Launching June 9 on PS4.
Hi, my name is Jakub Cisło and I started working on Project Warlock when I was still in high school. Today, four years later, I would like to invite you to take a look at the journey of how my passion project became a real game — from an idea seeded in my mind by my dad, to a fast-paced, gory shooter debuting on PS4 on June 9.
Every FPS fan knows the joy of landing a well-placed shotgun shell in the guts of a demon frantically reaching its claws at you, or the excitement of finding a secret area full of gold and much-needed ammo. Project Warlock is all about recreating that feeling.
The passion for annihilating pixelated monsters found its way into my head no doubt thanks to my dad — a true-school gamer through and through. When I was a kid, he showed me such cult-classics as Doom, Hexen, Blood or Heretic, and ever since then they couldn’t leave me alone.
Those action-packed mazes filled with enemies and flying bullets sowed the seed that many years later would sprout into Project Warlock — a love letter to the golden age of fast-paced shooters.
With an unconditional love for pixelated mayhem seated deep in my heart, I started working on Project Warlock while still in high school. Back in 2016 the game was just shaping up, under the name Exitium 3D, which later turned into Cataclysm 3D, and much later given its final title.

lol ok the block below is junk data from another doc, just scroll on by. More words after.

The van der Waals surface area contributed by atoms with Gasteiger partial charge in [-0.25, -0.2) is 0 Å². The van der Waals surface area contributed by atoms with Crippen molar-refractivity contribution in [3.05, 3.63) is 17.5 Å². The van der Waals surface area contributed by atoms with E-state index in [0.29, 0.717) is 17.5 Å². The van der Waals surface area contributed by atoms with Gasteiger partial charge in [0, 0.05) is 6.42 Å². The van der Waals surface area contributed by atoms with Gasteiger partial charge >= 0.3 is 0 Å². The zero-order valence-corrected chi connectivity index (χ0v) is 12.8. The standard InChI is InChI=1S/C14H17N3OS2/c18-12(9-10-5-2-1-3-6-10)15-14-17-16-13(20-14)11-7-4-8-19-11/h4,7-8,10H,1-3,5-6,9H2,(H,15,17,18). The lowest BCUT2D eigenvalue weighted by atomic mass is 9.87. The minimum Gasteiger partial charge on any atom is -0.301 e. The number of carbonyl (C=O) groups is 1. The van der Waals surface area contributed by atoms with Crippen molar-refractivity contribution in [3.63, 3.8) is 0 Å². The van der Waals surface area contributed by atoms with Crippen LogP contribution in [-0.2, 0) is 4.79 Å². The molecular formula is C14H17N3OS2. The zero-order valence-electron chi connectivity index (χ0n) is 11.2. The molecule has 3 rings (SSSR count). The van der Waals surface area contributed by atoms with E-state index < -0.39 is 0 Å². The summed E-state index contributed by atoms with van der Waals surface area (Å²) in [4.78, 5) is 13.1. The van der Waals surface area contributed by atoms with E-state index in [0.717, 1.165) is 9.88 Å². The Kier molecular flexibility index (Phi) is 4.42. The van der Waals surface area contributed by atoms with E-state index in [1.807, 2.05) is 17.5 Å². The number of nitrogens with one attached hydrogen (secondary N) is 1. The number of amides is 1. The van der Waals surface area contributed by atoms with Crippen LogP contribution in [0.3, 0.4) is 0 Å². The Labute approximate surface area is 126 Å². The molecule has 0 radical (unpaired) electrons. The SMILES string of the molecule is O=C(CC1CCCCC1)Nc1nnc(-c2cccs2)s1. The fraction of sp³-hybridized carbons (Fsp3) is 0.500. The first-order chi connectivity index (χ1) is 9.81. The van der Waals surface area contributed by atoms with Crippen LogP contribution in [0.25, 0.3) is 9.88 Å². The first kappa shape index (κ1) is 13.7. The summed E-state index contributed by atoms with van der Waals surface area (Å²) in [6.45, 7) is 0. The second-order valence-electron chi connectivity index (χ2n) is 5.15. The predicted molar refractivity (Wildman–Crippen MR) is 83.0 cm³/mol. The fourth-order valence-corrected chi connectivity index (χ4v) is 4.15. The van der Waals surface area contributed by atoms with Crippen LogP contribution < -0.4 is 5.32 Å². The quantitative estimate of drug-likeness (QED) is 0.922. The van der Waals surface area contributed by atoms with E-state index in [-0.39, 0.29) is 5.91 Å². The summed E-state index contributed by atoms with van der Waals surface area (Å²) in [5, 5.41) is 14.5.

Working from scratch, with very little experience and 17 years old at the time, I had to learn almost everything as I went, picking up knowledge and tips on the way. Having in mind a well-defined idea of how these games should feel, I went through a long process of fine-tuning in the early stages of development, to recreate the gory and bloody action of my muses.
Slowly, but surely, it was starting to resemble the shooters we all know like Duke Nukem 3D and Doom.
As you can see, it was a long way from the original concept to how the game looks now.
Development / Turning dreams into reality
I knew very early how I wanted the game to look and feel, but I lacked the experience and tools required to bring it to life in its full glory. I had a vision in mind and I knew I had to take every opportunity to make it happen, so I decided that this should no longer be a hobby side-project.
In August 2016 I started a Kickstarter campaign to fund the tools I needed. The goal was set at an ambitious 90 Euro, but seemed real. As it turned out, the community’s interest in the game surpassed even those wild estimates and the project ended up with 227% of the initial goal.
Now that I was armed with the mind-boggling amount of 205 Euros, the sky was the limit.
Few months after the successful campaign, the project was shaping up nicely. The retro shooters’ trademark run’n’gun mechanics were in place and slaughtering succubi in haunted crypts felt very good. It was the right look that was missing.